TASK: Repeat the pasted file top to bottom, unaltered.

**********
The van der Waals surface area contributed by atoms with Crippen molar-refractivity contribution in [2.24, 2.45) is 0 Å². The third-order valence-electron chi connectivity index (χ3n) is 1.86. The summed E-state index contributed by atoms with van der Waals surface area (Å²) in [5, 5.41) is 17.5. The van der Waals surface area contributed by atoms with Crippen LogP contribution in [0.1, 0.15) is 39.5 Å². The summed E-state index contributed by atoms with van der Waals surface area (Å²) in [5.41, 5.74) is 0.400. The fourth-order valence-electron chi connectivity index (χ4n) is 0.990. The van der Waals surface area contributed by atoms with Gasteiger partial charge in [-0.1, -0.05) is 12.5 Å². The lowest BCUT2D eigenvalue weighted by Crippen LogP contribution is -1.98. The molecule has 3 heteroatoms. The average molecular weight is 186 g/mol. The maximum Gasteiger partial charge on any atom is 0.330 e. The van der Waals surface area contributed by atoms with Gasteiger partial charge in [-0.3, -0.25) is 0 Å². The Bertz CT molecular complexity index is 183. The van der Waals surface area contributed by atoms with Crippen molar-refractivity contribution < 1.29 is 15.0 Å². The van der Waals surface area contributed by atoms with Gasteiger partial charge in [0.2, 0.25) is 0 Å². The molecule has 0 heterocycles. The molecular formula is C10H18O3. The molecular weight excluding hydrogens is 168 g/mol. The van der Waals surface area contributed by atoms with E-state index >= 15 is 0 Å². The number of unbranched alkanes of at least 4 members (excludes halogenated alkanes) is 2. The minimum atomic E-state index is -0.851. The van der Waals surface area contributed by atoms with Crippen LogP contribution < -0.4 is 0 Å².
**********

The van der Waals surface area contributed by atoms with Crippen molar-refractivity contribution in [2.24, 2.45) is 0 Å². The third-order valence-electron chi connectivity index (χ3n) is 1.86. The summed E-state index contributed by atoms with van der Waals surface area (Å²) in [5, 5.41) is 17.5. The van der Waals surface area contributed by atoms with Crippen LogP contribution in [0.1, 0.15) is 39.5 Å². The summed E-state index contributed by atoms with van der Waals surface area (Å²) in [5.41, 5.74) is 0.400. The fourth-order valence-electron chi connectivity index (χ4n) is 0.990. The van der Waals surface area contributed by atoms with Gasteiger partial charge in [-0.1, -0.05) is 12.5 Å². The lowest BCUT2D eigenvalue weighted by Crippen LogP contribution is -1.98. The molecule has 3 heteroatoms. The average molecular weight is 186 g/mol. The maximum Gasteiger partial charge on any atom is 0.330 e. The van der Waals surface area contributed by atoms with Gasteiger partial charge in [-0.3, -0.25) is 0 Å². The Bertz CT molecular complexity index is 183. The van der Waals surface area contributed by atoms with Crippen molar-refractivity contribution < 1.29 is 15.0 Å². The van der Waals surface area contributed by atoms with Gasteiger partial charge in [0.2, 0.25) is 0 Å². The molecule has 0 heterocycles. The molecular formula is C10H18O3. The molecular weight excluding hydrogens is 168 g/mol. The van der Waals surface area contributed by atoms with E-state index >= 15 is 0 Å². The number of unbranched alkanes of at least 4 members (excludes halogenated alkanes) is 2. The minimum atomic E-state index is -0.851. The van der Waals surface area contributed by atoms with Crippen LogP contribution < -0.4 is 0 Å².